Let me start by explaining my understanding of the various concepts involved in this question:
Salt: Random bytes of data used as secondary input for a password hashing function, like so:
hashfunc(<password>, <salt>) -> <hash>
And both the
<hash>as well as the
<salt>that was used are then stored (in a database, for example).
This prevents attacks using rainbow tables, making it more difficult for an attacker who has access to the output of the hash function (
<hash>) to deduce the original
Key derivation function: A function that takes a password
<password>and an integer
<size>as input, and generates arbitrary bytes of the desired
<size>as output, like so:
kdf(<password>, <size>) -> <bytes of length <size>>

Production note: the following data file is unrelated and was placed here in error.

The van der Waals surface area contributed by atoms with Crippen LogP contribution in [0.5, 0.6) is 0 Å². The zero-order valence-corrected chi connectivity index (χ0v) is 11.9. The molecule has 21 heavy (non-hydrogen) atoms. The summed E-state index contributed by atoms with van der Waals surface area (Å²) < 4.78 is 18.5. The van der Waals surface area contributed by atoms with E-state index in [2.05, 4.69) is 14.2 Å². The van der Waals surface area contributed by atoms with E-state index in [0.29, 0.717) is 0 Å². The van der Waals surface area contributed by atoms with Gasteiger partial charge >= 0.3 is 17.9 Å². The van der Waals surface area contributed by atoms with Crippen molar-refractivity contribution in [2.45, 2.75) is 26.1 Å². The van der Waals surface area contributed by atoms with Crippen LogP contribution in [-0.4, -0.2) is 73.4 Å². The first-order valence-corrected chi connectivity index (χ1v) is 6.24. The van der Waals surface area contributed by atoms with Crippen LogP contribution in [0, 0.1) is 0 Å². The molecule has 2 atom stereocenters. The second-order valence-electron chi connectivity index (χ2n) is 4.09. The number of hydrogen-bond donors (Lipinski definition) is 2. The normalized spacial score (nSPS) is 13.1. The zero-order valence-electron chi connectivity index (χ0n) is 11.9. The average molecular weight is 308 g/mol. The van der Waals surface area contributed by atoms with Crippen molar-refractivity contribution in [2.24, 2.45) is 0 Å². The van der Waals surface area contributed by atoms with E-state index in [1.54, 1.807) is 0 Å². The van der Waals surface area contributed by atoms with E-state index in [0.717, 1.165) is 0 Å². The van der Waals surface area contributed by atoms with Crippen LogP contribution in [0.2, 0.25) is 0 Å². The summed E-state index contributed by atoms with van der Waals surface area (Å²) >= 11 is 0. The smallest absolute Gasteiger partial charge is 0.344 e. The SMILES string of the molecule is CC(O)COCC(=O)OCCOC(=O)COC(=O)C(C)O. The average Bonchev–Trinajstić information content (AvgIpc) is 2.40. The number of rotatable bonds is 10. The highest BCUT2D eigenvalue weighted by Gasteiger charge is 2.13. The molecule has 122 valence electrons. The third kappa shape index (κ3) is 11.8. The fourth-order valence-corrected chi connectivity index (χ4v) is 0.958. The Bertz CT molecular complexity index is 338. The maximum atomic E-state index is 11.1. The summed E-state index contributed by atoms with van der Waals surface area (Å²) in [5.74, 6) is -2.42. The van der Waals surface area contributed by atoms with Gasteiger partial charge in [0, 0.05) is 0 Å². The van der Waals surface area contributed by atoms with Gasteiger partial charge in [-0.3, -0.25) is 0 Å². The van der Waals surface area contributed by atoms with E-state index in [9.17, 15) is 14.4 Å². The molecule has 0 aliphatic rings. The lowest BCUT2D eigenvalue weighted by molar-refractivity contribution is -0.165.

This allows us to turn a plain-text password like "admin123" into a key of a certain size that can be used by other cryptographic functions (like AES encryption, which requires a key of size 32).
So if my understanding is correct, then key derivation functions have no use for a salt. After all, the derived key isn't intended to be stored - it'll be used as input for another cryptographic function, and then it'll simply be discarded. Unless someone steals the derived key from the computer's memory in this short time frame, there is no risk of a rainbow table attack.
And yet, according to wikipedia, the PBKDF2 key derivation function takes a salt as input:
The PBKDF2 key derivation function has five input parameters:
DK = PBKDF2(PRF, Password, Salt, c, dkLen)
What purpose does this salt serve? Did I misunderstand the purpose of key derivation functions?
- PBKDF2 and salt does not answer my question because the answers seem to assume that the derived key will be stored, which, according to my understanding of key derivation functions, should never happen.